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Seed of Hope by Carolyn Scriven

The weekend before lockdown, getting in just under the wire, the Bath-wide organisation Christian Action for the Environment (CafeBANES) held a day-long conference called ‘Hope for Creation’. The words of one of the inspiring speakers have stayed with me:

‘I have lots of hope actually. A green planet, working together, it’s a daring dream … ‘

The words ‘lots of hope’ put me to shame at the time, when I was surveying the landscape of the imminent impact of Covid-19 and also hearing more bad news stories than good about the health of the planet. How do we find hope for creation? And, more to the point, hold on to it? Live in the light of it? Witness to our great Creator God through it?

There is no one answer to such questions but I found some clues in Simon Gillebaud’s sermon last Sunday about faith and works belonging together.

Faith, of course, is the foundation of everything we are as Christians. It is God’s gift to us (Ephesians 2:8) and Christ in us is the ‘hope of glory’ (Colossians 1:27). Without faith, we would have no hope, and none for the planet either in the face of the science. But our faith is in the Lord of the universe, who loves the earth he created and is invested in its present and its future.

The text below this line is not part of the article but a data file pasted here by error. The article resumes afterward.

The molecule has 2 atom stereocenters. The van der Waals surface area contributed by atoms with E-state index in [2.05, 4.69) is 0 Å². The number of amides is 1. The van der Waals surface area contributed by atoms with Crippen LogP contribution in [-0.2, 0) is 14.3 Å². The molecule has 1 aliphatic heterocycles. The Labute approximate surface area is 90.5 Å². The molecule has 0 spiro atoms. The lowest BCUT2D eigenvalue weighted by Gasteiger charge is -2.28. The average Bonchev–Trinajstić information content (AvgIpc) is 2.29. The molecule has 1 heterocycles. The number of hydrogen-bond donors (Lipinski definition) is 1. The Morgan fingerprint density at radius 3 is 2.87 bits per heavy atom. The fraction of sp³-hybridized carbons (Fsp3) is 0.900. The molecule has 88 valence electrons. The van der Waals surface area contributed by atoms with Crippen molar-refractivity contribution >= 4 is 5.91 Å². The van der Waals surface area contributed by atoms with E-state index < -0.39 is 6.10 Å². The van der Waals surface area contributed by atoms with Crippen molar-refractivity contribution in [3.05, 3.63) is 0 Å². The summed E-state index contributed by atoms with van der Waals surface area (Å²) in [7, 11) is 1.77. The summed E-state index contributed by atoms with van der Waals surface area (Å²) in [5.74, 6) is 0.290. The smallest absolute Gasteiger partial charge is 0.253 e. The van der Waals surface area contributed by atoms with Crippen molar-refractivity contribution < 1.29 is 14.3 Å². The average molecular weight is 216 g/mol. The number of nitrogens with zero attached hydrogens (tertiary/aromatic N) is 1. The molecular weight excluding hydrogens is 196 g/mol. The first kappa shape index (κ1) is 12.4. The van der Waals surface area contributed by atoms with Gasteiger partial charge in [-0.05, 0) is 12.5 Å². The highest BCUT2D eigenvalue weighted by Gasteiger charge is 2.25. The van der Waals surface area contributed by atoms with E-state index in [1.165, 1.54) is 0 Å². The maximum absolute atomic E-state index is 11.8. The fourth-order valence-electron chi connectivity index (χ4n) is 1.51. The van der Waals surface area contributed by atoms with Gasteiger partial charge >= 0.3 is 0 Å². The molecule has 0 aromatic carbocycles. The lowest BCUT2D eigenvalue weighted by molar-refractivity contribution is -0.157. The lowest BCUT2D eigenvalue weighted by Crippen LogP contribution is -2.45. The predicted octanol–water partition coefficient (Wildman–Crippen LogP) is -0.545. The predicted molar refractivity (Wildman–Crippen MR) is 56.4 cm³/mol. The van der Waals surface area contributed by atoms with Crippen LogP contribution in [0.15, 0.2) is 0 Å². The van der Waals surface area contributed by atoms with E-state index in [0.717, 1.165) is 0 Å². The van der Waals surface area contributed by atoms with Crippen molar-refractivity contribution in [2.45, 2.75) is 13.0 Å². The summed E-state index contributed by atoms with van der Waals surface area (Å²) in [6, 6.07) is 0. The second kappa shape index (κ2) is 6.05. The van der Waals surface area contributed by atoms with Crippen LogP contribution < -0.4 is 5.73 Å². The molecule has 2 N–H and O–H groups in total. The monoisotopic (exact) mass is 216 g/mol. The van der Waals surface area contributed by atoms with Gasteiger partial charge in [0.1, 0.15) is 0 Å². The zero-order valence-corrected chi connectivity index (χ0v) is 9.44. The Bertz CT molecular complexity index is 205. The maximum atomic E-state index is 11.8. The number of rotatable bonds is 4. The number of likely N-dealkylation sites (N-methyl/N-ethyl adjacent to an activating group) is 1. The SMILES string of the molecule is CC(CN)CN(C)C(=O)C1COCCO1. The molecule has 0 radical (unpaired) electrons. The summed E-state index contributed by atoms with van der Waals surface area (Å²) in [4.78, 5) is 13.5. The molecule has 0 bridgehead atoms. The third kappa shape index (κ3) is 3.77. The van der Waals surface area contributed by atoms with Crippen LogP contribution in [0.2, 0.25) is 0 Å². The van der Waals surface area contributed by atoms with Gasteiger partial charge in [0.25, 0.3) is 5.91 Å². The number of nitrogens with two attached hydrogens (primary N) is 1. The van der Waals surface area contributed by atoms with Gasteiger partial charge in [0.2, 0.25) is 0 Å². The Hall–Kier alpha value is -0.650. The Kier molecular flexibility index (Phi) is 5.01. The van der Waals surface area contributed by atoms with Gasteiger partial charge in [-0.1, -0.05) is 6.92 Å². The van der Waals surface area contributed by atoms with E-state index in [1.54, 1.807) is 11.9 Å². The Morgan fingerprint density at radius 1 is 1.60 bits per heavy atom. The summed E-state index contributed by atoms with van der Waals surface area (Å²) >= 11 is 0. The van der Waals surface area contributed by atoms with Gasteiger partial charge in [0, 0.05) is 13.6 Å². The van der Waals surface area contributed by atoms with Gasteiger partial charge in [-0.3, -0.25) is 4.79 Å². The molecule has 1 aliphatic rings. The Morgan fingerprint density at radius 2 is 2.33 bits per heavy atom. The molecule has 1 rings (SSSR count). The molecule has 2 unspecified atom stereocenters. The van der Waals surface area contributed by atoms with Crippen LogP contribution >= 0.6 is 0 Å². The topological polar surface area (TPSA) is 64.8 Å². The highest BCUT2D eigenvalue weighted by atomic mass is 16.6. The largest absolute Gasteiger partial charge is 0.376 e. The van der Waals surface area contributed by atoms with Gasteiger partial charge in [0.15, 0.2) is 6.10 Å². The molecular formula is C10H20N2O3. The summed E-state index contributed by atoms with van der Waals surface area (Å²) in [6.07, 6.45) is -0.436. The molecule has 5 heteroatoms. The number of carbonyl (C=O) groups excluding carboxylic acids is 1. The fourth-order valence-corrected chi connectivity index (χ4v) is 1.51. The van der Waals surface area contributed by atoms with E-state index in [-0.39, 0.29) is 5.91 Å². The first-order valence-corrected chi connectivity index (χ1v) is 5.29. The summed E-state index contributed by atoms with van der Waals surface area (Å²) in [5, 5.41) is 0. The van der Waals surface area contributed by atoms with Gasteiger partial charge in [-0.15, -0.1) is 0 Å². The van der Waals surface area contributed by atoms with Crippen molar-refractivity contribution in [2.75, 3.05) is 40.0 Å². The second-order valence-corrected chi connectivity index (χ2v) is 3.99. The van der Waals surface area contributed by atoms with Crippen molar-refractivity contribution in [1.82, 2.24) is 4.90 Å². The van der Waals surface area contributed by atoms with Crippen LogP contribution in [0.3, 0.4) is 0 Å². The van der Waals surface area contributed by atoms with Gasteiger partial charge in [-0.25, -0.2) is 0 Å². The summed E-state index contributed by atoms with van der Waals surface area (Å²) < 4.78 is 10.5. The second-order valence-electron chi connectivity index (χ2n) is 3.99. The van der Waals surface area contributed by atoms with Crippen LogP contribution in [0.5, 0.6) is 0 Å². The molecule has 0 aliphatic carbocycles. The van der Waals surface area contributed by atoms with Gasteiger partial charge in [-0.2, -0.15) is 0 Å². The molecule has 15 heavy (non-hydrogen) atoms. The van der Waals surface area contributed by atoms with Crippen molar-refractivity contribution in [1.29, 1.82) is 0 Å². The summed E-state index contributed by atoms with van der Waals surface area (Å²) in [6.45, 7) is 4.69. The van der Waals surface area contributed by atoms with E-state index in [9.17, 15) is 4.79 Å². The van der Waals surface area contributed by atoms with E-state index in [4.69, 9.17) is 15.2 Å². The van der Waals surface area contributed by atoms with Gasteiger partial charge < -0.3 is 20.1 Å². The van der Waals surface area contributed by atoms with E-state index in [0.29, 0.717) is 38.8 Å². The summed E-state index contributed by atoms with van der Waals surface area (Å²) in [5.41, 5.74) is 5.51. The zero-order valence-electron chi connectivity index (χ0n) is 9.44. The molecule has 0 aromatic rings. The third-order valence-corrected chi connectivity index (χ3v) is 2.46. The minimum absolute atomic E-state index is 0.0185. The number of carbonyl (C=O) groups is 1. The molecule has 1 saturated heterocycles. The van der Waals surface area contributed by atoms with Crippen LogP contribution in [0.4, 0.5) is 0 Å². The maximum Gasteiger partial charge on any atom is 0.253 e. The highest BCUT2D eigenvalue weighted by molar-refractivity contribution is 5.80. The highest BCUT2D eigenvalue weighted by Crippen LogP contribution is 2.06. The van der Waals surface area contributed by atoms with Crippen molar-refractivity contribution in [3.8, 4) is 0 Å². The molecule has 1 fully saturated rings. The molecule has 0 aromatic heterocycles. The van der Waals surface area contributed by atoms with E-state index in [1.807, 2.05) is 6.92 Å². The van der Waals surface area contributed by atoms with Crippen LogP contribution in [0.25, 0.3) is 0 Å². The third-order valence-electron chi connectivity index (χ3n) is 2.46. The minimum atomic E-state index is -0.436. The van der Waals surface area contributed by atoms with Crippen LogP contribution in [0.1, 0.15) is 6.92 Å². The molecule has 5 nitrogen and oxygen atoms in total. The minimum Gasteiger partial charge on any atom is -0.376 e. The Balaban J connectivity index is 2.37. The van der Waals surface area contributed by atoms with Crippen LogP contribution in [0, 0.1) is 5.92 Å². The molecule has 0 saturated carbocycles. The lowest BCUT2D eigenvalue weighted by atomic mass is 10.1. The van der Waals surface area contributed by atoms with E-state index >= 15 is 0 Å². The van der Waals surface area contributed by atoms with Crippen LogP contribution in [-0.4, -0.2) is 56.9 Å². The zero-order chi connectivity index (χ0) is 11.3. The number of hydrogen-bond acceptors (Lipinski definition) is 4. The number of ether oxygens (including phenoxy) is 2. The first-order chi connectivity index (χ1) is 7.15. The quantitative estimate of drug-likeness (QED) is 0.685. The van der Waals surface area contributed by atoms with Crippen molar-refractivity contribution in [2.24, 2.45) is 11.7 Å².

And if faith without action is dead, as Simon reminded us (James 2:17), what might our hope for creation lead us to do? We might be inspired by the prophet Jeremiah, who went out and bought a field in the most inauspicious of circumstances (Jeremiah 32) - our equivalent might be to invest in some seeds. Seeds of hope. They could be ideas, prayers, plans, or anything concrete. They will be our practical response to the crisis around us, whether the crisis of the planet or that of the virus. They are our hope expressed tangibly in our work. And in doing something practical, however small, we find our hope renewed.

To quote a secular journalist writing last week: ‘Life as we used to know it will not return for everyone. But we have time to plant something green and new in its place.’

The saying ‘charity begins at home’ is well-known. I think hope begins at home too. What, from our own kitchens, offices, windowsills or gardens, will we plant, and so demonstrate our living faith?

Carolyn Scriven

May 14th 2020

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